Note too that the screen tends to be smaller in laptops when compared to those available for desktop computers. Some individuals overcome this by attaching the laptop to a larger screen but this too can be costly. Depending on the laptop you decide to buy, it may offer reduced performance when compared to the desktop computer.
You can take a look at our guide for the best laptops for business and personal use.
Individual hardware Components
Now that we have identified the different categories of computers (they are called form factors), let us take a look at some of the components and what they do.
Buying a new computer can be a daunting task especially if you are unfamiliar with the individual components which make up the computer. The following is a list of common components and their functions within the computer.
CPU or Processor (Central Processing Unit)
Processors work in tandem with the software and other components. Typically, the faster the CPU the faster your computer will be able to perform some task. However, be careful here, the newer faster processors are more efficient than past models. It is therefore not recommended to compare an old processor against a new processor with similar speed rating. The speed of the CPU is measured in gigahertz GHz
Example of a common specification: Intel 3.2GHz dual Core CPU, translates into: processor made by Intel, which has two “cores” which run at 3.2 GHz each.
RAM (Random Access Memory)
We will not get into the technical jargon associated with RAM in this best computer buying guide. Just think of RAM as computer memory, the more of it you have the more efficient your computer will run. For example, a good supply of RAM allows some programs such as games and video editing software to run without much trouble.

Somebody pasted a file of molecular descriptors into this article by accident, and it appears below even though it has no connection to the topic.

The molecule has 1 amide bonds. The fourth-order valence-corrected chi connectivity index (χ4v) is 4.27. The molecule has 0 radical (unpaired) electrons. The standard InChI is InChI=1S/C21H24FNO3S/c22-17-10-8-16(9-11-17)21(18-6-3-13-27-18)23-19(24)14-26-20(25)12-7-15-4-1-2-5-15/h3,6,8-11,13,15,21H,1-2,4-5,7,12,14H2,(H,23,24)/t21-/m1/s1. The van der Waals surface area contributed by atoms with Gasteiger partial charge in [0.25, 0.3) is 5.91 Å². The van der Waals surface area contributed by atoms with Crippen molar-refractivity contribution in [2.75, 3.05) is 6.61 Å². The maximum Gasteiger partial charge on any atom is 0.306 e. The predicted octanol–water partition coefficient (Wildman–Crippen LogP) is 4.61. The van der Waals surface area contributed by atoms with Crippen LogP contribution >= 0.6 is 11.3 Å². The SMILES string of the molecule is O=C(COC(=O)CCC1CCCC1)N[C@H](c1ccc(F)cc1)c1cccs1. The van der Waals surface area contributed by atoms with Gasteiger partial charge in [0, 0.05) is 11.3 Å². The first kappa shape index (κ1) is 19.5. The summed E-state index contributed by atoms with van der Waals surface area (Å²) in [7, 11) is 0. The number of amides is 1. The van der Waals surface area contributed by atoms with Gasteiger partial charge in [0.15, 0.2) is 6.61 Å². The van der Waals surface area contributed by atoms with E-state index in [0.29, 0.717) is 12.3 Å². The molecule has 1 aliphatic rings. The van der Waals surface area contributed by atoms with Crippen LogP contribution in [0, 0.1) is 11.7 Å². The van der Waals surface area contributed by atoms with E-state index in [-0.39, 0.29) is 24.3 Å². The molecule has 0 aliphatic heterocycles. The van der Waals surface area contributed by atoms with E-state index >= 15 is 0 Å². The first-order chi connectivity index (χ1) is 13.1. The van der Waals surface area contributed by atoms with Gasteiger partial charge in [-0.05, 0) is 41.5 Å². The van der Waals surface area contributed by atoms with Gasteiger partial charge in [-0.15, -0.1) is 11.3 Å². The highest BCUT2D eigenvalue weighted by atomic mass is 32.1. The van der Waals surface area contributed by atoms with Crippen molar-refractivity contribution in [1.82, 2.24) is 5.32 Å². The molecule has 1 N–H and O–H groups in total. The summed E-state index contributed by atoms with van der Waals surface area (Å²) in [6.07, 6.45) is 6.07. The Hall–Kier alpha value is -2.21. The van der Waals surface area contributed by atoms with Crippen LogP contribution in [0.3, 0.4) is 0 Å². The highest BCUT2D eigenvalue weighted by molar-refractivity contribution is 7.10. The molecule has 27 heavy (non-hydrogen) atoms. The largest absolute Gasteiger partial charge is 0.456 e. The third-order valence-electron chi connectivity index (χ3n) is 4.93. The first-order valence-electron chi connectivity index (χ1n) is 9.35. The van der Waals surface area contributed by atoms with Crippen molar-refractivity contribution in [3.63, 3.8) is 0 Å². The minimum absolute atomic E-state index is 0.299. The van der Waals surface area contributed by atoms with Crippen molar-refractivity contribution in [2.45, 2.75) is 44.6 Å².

With enough RAM, you can also have a number of programs open at the same time without causing undue strain on your system. All modern computers have some type of RAM or memory that allows the system to perform.
Do not be confused with the term RAM and storage that is traditional used to describe the hard drive. RAM is used by the computer to perform tasks, that is where the computer will store programs or data it is actively using.
You may hear the term main memory associated with RAM. However, this best computer buying guide notes that you need not be concerned at this time.
When talking about the amount of RAM think in terms of Gigabytes or GB, for example, 16GB or sixteen gigabytes of RAM is quite common these days. Wen talking about the speed associated with RAM think of Megahertz or MHz.
Example of a common specification: CORSAIR XMS 8GB (2 x 4GB) 240-Pin DDR3 SDRAM DDR3 1600 (PC3 12800), translates into: Two 4 Gigabyte RAM components made by Corsair which use the DDR3 chipset and form running at 1600MHz.
The hard disk is the component which actually stores all of your data. Photos, emails, documents and music are examples of files which might be on your hard drive.
The hard drive is also where your operating system resides. Hard drive capacity is measured in Gigabytes and the speed of the drive is measured in RPM (Rotations per minute)
Example of a common specification: WD Caviar Blue 1 TB 7200 SATA, translates into: drive made by Western Digital which has 1 Terabyte capacity, runs at 7200 RPMs and uses SATA as the interface.
Many people are confused as to exactly how much “stuff” a hard drive can hold. As an example, a 1TB drive can store approx. 200,000 photos or 76 hours of video or 250,000 songs.
Hard drives are routinely oversold by computer manufactures for this very reason. This is why many people end up using less than half of the storage space on a drive. It is one area that can be bought small and increased relatively cheaply later on.
There are many other components which together make up a computer, however, the CPU, RAM and hard disks will determine the cost of your computer’s hardware more than any other single item.
Hopefully this best computer buying guide will be useful to you as you contemplate buying your new computer.